How to Eat in a Foreign Country Without Going Crazy

I love kneading bread. There is nothing like the magic of pounding that sticky, lumpy mass of flour and water into a silky, smooth, obedient ball of dough. If only all of life’s sticky problems could be so quickly transformed into valuable assets. Luckily (for me), moving often, especially internationally, does expand (if sometimes painfully) one’s toolbox for solving problems. And nowhere is this more apparent than in our food choices. Different foods are just easier to find in some places than others. And if you don’t want to spend a fortune shopping at an international grocery store for foods imported from much too far away, it behooves you to learn to eat like the locals. Or at least make something you like out of the local ingredients.

In San Diego, we ate Mexican food at least once a week, whether it was bean burritos, fajitas, enchiladas, or taco salad. Actually, it was probably more like twice a week, and always liberally adorned with guacamole from avocados we bought in bags of 25 on the side of the road. I would also buy corn tortillas from the neighborhood Mexican market in bags of one hundred, and so fresh they were still warm.

In the Philippines we ate so much rice that even now, five years later, I can rarely bring myself to make it. I also learned how make lots of different egg-in-a-frying pan dishes, since we had no oven, and only a single little hot plate to cook on. My favorite was tortang talong, a sort of eggplant omelet. I also still miss being able to eat a whole pineapple all by myself whenever I wanted, and all those delectable coconuts. I’d do just fine stranded on a desert island.

In Ireland, I made soda bread daily, and we ate it with the delicious yellow butter that the cows so obligingly translate out of all that green grass. The Irish version of Mexican food is Indian food, so we often ate chicken curried in various different ways. Perhaps if we had lived there longer I would have really gotten into black and white pudding (I confess I never could bring myself to try it) and begun to cook with turnips more. Perhaps. Although I did learn to make Irish-style flapjacks, which are still often requested as Family Home Evening treat around here.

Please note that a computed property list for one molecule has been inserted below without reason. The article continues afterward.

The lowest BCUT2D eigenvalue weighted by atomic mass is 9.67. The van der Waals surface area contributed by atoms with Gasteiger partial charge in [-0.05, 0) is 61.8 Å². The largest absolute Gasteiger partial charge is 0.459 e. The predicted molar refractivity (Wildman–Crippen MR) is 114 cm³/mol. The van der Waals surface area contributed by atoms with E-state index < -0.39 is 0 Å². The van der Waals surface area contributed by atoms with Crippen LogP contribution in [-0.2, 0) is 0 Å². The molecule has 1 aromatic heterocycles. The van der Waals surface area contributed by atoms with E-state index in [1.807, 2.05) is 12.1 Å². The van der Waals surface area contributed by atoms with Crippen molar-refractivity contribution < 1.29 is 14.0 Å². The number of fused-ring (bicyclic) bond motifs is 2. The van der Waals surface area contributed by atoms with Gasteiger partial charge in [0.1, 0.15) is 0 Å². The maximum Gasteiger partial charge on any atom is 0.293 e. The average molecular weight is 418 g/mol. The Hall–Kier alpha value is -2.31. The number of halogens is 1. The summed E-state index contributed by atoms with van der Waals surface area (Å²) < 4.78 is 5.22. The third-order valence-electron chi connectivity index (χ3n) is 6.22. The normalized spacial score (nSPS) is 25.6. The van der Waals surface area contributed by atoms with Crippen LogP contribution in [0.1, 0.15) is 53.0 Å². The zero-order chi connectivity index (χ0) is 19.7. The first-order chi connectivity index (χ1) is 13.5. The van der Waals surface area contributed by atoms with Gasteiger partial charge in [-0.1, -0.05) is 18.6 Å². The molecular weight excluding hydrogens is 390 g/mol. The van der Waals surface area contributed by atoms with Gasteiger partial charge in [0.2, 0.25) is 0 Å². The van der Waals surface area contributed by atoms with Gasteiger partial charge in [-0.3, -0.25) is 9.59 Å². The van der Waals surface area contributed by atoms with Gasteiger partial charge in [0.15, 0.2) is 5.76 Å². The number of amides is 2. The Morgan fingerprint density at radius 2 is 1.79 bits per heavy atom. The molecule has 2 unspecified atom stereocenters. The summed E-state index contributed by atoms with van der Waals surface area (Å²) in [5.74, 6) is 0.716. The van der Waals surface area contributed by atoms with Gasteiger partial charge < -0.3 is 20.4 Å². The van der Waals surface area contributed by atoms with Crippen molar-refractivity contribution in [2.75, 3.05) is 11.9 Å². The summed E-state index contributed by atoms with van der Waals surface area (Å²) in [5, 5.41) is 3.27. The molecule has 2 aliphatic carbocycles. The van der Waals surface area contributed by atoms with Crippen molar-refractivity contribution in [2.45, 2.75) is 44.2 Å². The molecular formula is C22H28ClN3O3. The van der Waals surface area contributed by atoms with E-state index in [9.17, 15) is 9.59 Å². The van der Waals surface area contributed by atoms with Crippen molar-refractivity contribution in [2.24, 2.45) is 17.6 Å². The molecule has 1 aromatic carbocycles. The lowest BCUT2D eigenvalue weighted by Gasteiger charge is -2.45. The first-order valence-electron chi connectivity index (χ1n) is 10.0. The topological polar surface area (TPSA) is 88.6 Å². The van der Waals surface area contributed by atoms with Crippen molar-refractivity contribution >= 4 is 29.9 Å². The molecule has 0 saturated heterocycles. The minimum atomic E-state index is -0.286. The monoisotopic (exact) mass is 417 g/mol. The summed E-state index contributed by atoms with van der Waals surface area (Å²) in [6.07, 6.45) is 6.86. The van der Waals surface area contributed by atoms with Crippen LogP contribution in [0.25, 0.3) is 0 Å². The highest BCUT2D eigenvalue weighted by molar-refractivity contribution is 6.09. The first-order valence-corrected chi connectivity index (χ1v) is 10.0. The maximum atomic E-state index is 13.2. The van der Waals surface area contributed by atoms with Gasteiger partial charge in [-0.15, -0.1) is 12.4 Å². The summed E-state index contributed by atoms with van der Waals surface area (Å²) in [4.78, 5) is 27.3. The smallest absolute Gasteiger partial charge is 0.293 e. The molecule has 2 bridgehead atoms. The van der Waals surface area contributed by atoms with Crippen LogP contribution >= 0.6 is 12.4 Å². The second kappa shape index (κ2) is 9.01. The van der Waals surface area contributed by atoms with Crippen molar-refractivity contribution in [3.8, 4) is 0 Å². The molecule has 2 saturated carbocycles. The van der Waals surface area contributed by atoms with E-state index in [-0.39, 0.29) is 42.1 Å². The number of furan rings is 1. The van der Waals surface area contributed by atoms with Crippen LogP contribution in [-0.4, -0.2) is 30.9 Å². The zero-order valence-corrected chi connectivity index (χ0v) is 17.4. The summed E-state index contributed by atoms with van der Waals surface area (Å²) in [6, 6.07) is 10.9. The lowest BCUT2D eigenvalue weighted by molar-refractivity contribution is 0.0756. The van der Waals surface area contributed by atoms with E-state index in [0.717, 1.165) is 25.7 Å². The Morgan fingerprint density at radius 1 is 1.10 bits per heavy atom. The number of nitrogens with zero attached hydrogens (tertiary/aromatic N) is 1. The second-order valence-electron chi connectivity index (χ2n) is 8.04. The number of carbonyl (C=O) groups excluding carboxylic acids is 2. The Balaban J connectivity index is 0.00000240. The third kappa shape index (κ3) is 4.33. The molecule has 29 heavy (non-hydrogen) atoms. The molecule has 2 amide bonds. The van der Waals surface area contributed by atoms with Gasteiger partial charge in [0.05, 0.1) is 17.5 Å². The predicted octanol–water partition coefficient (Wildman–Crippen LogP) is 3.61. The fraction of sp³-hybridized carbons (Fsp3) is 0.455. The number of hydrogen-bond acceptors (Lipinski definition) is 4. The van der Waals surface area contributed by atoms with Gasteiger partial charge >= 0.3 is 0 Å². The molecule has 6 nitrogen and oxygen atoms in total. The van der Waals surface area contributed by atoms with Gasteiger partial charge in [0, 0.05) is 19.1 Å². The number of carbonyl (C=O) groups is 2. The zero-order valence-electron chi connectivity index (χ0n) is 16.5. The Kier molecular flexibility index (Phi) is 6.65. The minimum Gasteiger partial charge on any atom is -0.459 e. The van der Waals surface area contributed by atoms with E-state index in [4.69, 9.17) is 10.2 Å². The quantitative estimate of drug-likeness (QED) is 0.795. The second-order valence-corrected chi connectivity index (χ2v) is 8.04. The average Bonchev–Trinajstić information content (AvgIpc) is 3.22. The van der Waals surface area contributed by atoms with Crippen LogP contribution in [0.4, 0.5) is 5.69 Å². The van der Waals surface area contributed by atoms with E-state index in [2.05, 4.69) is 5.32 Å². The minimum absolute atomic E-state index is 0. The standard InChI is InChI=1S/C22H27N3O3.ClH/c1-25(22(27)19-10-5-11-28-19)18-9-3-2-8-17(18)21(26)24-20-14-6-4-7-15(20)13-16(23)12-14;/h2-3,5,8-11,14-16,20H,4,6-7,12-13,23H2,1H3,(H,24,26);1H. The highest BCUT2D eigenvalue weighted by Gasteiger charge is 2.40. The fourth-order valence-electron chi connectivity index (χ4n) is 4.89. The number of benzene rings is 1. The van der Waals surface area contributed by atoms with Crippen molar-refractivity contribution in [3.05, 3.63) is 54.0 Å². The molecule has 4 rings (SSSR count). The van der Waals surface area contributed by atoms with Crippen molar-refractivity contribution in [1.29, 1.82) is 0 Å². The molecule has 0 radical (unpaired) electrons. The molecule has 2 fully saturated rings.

Here in Italy I just don’t feel like cooking in butter anymore. But I panic if I run out of olive oil, which ends up drizzled on just about everything. D.O.P Parmesan is another of those things that’s just a necessity in Italy. And I have a whole cupboard in my small kitchen entirely devoted to pasta, which we eat for lunch every day. My daily bread here is an Italian sourdough, which often ends up being cooked as pizza. Cannelli beans are cheap and easy to find too, so I have a list of white bean soup recipes that I make, from traditional Tuscan minestrone to white chili to BBQ baked beans. Those black beans we loved in San Diego are nowhere to be found, but we don’t miss them too much, since we have new things to eat.

Then there’s cheese. Ah, cheese. Tillamook was always on sale in Vancouver (touring the Tillamook Cheese Factory was one of our favorite outings), and at the time, it was the best we knew of cheese. Until we started sampling imported cheeses from Trader Joe’s, that is. We really wanted to like “stinky” cheese, but when I finally psyched myself up and bought some camembert, it stayed in the fridge for weeks, and every time I opened the door I could smell it. We did end up trying a tiny slice, but I’m sorry to say that the rest got thrown out. The funny thing is, after an adventurous seven months of cheese tasting in Italy, I bought that same camembert from Trader Joe’s. We gobbled it in one sitting, and it didn’t even seem stinky at all.

My all-time stinkiest cheese was one we picked up in Nice, France on our way back to Italy this last time. It was soft and white, and had a ripply, ridgy rind like a maze. But that rind was entirely covered in a thick grey mold. I was so sick I couldn’t eat much of anything (I’d been living on white grape juice finger jello for days), but somehow I liked that cheese. I ate a good six or seven ounces of it on the train.

In San Diego we ate fresh Mexican cheese on everything. And I could rhapsodize at length about Italian cheese, from toma with juniper berries to sweet gorgonzola (nothing like the hard crumbles) to the divine sheep’s milk ricotta in Genova.

Whenever we travel, and especially when we move, I like to go to the food market without any preconceived ideas about what types of recipes I’m going to make. Once I find out what our assets are, then I look for recipes that are authentic to the area, but also for recipes that incorporate local ingredients, even if they have nothing to do with the area. That means you might get eggplant parmesan if you visit us in Italy. But you might also get tortang talong, since it’s made with the same ingredients. Eclectic recipes are just some more of the intangible souvenirs we’ve picked up along the way.

5 thoughts on “How to Eat in a Foreign Country Without Going Crazy

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  • November 8, 2010 at 5:43 am

    I guess I'll have to put together a canellini download for my blog.

  • November 5, 2010 at 2:21 am

    Wow, you have traveled, will you share your recipes for the white beans? That is one available in India! Love your blog!

  • October 28, 2010 at 5:51 pm

    I would love to hear more about the food. Yumm! I am a BIG Foodie!

  • October 13, 2010 at 5:57 pm

    Cheese….I love talking about it, reading about it, eating it. Natalie


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